Current sea level rise projections could be seriously under-estimating the impact of human-induced climate change on the world’s oceans, scientists have suggested. By plotting global mean surface temperatures against sea level rise, the team found that levels could rise by 59% more than current forecasts.
The findings have been published in the online edition of the journal Science. The team from Germany and the US found that for the timescale relevant to human-induced climate change, the observed rate of sea level rise through the 20th Century held a strong correlation with the rate of warming.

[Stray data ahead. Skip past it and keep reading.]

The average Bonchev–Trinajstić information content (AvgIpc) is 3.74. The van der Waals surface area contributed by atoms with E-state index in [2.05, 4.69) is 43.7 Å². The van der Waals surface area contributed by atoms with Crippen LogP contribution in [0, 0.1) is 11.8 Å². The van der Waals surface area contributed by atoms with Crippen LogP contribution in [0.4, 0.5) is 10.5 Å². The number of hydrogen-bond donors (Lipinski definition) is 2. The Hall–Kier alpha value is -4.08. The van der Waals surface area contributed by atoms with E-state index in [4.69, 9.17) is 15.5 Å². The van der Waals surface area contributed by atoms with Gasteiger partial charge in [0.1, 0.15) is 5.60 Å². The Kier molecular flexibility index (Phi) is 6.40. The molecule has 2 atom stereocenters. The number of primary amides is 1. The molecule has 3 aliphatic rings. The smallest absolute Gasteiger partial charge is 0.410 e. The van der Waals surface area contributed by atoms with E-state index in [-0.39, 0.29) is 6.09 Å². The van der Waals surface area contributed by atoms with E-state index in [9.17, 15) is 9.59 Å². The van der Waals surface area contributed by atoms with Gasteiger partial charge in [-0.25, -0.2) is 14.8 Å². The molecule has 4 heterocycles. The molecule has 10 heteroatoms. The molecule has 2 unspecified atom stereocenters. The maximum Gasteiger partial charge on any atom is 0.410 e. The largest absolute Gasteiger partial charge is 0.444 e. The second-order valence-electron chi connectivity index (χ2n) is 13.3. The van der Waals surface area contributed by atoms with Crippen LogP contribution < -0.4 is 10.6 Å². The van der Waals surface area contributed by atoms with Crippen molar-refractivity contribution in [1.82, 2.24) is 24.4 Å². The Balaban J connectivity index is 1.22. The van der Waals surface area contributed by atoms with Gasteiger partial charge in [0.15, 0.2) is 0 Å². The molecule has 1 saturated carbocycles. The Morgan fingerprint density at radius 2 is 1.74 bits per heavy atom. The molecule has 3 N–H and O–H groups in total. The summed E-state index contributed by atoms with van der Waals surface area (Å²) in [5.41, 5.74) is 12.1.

When applied to the possible scenarios outlined by the Intergovernmental Panel on Climate Change (IPCC), the researchers found that in 2100 sea levels would be 0.5-1.4m above 1990 levels. This projection is much greater than the 9-88cm forecast made by the IPCC itself in its Third Assessment Report, published in 2001.
The IPCC is set to publish its much anticipated Fourth Assessment Report in February 2007.